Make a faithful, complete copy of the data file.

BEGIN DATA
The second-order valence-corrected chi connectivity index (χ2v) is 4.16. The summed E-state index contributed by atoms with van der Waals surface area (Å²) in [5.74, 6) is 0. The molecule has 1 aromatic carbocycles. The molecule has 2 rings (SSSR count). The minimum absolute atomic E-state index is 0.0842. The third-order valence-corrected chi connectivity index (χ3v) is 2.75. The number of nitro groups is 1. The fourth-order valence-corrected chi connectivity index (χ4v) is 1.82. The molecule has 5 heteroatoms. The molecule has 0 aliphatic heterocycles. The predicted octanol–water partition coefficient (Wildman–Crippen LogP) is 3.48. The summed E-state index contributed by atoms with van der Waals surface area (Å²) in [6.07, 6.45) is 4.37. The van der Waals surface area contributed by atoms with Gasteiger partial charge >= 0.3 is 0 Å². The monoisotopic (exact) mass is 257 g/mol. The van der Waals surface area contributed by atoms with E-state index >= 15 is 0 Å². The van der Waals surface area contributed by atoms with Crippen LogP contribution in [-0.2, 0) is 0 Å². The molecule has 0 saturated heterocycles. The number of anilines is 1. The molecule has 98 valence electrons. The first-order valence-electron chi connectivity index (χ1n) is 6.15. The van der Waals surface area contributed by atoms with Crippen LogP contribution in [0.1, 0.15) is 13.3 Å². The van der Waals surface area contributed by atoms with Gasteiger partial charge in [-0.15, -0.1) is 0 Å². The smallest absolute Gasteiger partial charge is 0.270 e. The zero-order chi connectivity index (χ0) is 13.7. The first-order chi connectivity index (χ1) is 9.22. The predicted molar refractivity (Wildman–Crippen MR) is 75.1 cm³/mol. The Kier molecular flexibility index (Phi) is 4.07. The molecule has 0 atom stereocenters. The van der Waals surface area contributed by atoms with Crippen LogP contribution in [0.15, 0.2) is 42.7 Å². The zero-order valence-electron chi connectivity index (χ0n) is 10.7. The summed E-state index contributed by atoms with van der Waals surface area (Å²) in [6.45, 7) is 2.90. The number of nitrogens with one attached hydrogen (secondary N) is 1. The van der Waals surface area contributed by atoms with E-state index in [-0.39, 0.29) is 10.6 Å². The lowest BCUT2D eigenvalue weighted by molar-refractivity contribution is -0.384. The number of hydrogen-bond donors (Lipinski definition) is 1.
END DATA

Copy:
The second-order valence-corrected chi connectivity index (χ2v) is 4.16. The summed E-state index contributed by atoms with van der Waals surface area (Å²) in [5.74, 6) is 0. The molecule has 1 aromatic carbocycles. The molecule has 2 rings (SSSR count). The minimum absolute atomic E-state index is 0.0842. The third-order valence-corrected chi connectivity index (χ3v) is 2.75. The number of nitro groups is 1. The fourth-order valence-corrected chi connectivity index (χ4v) is 1.82. The molecule has 5 heteroatoms. The molecule has 0 aliphatic heterocycles. The predicted octanol–water partition coefficient (Wildman–Crippen LogP) is 3.48. The summed E-state index contributed by atoms with van der Waals surface area (Å²) in [6.07, 6.45) is 4.37. The van der Waals surface area contributed by atoms with Gasteiger partial charge >= 0.3 is 0 Å². The monoisotopic (exact) mass is 257 g/mol. The van der Waals surface area contributed by atoms with E-state index >= 15 is 0 Å². The van der Waals surface area contributed by atoms with Crippen LogP contribution in [-0.2, 0) is 0 Å². The molecule has 0 saturated heterocycles. The number of anilines is 1. The molecule has 98 valence electrons. The first-order valence-electron chi connectivity index (χ1n) is 6.15. The van der Waals surface area contributed by atoms with Crippen LogP contribution in [0.1, 0.15) is 13.3 Å². The van der Waals surface area contributed by atoms with Gasteiger partial charge in [-0.15, -0.1) is 0 Å². The smallest absolute Gasteiger partial charge is 0.270 e. The zero-order chi connectivity index (χ0) is 13.7. The first-order chi connectivity index (χ1) is 9.22. The predicted molar refractivity (Wildman–Crippen MR) is 75.1 cm³/mol. The Kier molecular flexibility index (Phi) is 4.07. The molecule has 0 atom stereocenters. The van der Waals surface area contributed by atoms with Crippen LogP contribution in [0.15, 0.2) is 42.7 Å². The zero-order valence-electron chi connectivity index (χ0n) is 10.7. The summed E-state index contributed by atoms with van der Waals surface area (Å²) in [6.45, 7) is 2.90. The number of nitrogens with one attached hydrogen (secondary N) is 1. The van der Waals surface area contributed by atoms with E-state index in [-0.39, 0.29) is 10.6 Å². The lowest BCUT2D eigenvalue weighted by molar-refractivity contribution is -0.384. The number of hydrogen-bond donors (Lipinski definition) is 1.